I then remembered AppLocale and fired up Excel through it, setting it to think it is on a Japanese system. Then within Excel I proceeded to start the Visual Basic editor and, sure enough, the text was showing me the Japanese I needed.
I am not sure if I should find this lame or understandable.
Recently I have to do a lot of C# programming. It’s a quite ok language to be honest. I need to wrap certain unsafe code in C# code. Some of this unsafe code uses the old type UCHAR, which is defined as an unsigned char type with a limit of 0 to 255, inclusive. Perusing some websites to look for some marshaling information I actually find people recommending using the sbyte data type for this. This datatype (sbyte, SByte or the full System.SByte) is a signed 8-bit integer type. This means it has a range of -128 to 127. This is also extensively documented in the sbyte C# reference. So I am left wondering how well these programmers actually do understand their data types.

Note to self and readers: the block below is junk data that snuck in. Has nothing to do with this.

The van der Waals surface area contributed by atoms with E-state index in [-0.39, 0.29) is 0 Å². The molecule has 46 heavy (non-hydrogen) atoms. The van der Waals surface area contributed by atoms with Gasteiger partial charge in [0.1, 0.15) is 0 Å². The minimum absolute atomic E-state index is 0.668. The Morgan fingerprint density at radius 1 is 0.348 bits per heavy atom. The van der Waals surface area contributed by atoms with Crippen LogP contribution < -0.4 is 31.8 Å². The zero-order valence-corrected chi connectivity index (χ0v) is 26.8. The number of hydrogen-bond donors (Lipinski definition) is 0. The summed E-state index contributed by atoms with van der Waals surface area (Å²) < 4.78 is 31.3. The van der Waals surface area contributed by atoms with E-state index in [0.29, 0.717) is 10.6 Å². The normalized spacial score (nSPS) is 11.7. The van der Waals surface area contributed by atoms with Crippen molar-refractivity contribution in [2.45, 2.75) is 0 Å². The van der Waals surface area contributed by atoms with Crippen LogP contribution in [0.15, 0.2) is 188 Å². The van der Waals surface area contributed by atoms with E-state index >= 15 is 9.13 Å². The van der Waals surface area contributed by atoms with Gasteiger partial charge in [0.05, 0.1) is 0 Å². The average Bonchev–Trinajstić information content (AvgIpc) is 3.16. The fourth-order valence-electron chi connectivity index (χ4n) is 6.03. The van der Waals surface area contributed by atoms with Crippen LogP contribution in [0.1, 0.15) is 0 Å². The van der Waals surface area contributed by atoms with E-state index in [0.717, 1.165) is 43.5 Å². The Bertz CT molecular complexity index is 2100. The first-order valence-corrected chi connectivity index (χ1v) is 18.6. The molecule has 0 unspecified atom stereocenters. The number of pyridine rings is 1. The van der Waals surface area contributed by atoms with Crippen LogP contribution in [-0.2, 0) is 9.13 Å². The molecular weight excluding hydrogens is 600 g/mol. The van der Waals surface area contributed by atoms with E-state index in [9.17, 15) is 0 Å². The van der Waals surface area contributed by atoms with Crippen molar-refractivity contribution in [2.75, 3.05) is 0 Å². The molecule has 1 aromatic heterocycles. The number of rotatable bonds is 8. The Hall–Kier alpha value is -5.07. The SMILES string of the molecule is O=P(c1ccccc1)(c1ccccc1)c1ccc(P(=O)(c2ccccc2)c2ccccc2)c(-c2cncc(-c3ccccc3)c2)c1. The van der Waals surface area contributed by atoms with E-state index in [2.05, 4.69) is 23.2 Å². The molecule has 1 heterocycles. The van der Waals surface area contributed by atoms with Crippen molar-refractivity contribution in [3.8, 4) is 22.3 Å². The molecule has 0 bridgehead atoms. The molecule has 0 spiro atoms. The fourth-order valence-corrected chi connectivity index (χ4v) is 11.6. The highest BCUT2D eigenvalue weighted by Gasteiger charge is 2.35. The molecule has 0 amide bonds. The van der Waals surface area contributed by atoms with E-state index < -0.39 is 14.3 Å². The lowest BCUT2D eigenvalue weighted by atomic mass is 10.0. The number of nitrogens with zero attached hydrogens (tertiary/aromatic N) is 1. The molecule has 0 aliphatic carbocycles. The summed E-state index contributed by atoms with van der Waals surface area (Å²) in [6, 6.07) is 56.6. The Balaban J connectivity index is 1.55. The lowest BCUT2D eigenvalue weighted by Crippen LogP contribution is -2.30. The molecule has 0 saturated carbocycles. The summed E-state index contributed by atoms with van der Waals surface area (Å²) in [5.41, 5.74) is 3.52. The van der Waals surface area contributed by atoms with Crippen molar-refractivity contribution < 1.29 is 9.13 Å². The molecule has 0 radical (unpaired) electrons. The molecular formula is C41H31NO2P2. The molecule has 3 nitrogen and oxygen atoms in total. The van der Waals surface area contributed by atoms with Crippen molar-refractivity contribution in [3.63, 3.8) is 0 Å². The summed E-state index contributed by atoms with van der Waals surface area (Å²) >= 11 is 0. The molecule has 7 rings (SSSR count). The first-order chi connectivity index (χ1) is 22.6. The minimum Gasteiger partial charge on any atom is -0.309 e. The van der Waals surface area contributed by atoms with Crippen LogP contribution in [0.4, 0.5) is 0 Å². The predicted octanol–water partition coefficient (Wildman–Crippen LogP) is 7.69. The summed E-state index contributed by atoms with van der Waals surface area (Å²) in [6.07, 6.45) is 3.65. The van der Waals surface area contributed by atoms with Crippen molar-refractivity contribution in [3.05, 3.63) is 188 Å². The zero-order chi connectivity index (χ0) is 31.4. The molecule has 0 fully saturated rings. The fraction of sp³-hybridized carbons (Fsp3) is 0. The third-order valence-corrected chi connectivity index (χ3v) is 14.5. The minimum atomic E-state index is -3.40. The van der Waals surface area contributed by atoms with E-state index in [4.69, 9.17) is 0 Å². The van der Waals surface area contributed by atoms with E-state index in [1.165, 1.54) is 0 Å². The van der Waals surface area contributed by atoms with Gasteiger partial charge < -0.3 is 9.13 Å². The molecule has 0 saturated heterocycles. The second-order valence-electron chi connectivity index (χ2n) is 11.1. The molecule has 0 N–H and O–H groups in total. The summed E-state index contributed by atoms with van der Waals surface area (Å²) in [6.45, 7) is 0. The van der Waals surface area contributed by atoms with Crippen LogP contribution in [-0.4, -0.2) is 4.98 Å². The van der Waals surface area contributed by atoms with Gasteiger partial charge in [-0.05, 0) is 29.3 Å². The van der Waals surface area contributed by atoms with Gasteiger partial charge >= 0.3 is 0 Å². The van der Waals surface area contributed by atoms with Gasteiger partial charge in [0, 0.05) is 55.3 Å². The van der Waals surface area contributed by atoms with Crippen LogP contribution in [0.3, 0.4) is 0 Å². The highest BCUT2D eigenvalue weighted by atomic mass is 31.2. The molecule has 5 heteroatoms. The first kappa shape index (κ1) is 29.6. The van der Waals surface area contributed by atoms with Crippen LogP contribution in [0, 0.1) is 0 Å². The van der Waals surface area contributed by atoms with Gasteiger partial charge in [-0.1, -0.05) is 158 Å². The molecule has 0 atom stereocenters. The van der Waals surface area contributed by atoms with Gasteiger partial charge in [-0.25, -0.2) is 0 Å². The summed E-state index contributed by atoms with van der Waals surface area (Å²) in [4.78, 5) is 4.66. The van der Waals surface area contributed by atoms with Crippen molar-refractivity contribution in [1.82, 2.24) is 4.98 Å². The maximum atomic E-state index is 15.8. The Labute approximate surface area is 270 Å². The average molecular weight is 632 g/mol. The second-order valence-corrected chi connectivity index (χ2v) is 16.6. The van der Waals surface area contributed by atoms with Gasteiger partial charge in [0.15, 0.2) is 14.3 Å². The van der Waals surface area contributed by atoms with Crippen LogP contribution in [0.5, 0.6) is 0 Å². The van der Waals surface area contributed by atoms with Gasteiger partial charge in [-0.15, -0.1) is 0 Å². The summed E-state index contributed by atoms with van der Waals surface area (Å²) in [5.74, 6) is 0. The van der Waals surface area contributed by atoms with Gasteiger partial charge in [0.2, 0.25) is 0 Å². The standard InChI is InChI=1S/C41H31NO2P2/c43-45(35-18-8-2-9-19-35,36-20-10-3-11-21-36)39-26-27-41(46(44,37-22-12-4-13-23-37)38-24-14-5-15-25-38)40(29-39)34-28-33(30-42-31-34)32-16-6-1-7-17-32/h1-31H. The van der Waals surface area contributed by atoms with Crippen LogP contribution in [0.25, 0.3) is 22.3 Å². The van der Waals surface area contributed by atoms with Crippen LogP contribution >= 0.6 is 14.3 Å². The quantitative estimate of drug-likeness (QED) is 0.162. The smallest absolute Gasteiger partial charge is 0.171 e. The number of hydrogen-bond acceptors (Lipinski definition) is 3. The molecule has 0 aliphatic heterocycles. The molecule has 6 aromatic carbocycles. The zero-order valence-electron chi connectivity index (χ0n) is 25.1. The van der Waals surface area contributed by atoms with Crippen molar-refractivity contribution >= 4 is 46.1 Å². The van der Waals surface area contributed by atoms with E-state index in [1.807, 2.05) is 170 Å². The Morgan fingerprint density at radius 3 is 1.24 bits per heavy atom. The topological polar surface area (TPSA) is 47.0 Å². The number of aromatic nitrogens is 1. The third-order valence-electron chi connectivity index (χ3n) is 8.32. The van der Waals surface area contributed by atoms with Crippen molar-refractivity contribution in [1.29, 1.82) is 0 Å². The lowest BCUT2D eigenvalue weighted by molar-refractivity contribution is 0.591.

I was pointing out to a friend of mine that for her new PC, or in this case a laptop to be more portable, she might actually consider a Macintosh. I think the Macintosh would, at least for her, mark an increase in productivity.
Instead of focusing on maintaining her computer she could actually spend the time working on her personal coaching business.
The only downside of the entire story is that a Macintosh laptop here would be about € 2000 whereas a similar Windows-based laptop would be about € 1000 – 1500. It is hard to justify such a difference in cost when she never really screws up her computer in the first place anyway. And yes, remarkably Windows is still running without much problems. So at the end of the day people like her will probably never turn to a Macintosh environment for a number of reasons:
- they have to get adjusted to another operating system,
- they do not encounter so many problems on Windows that warrants them to consider it a pain in the proverbial butt,
- they already have established a workflow based on their current software,
- they will look at their wallet and a € 500 – 1000 price difference is hard to justify (especially for those who are not crazy about computers for more than a tool for doing their work).
So I wonder what Apple will actually do to draw in more of the normal users instead of their largely elite-based userbase still. It’s hard to sell a Macintosh based on price alone and does the price difference account for the productivity gain, however small?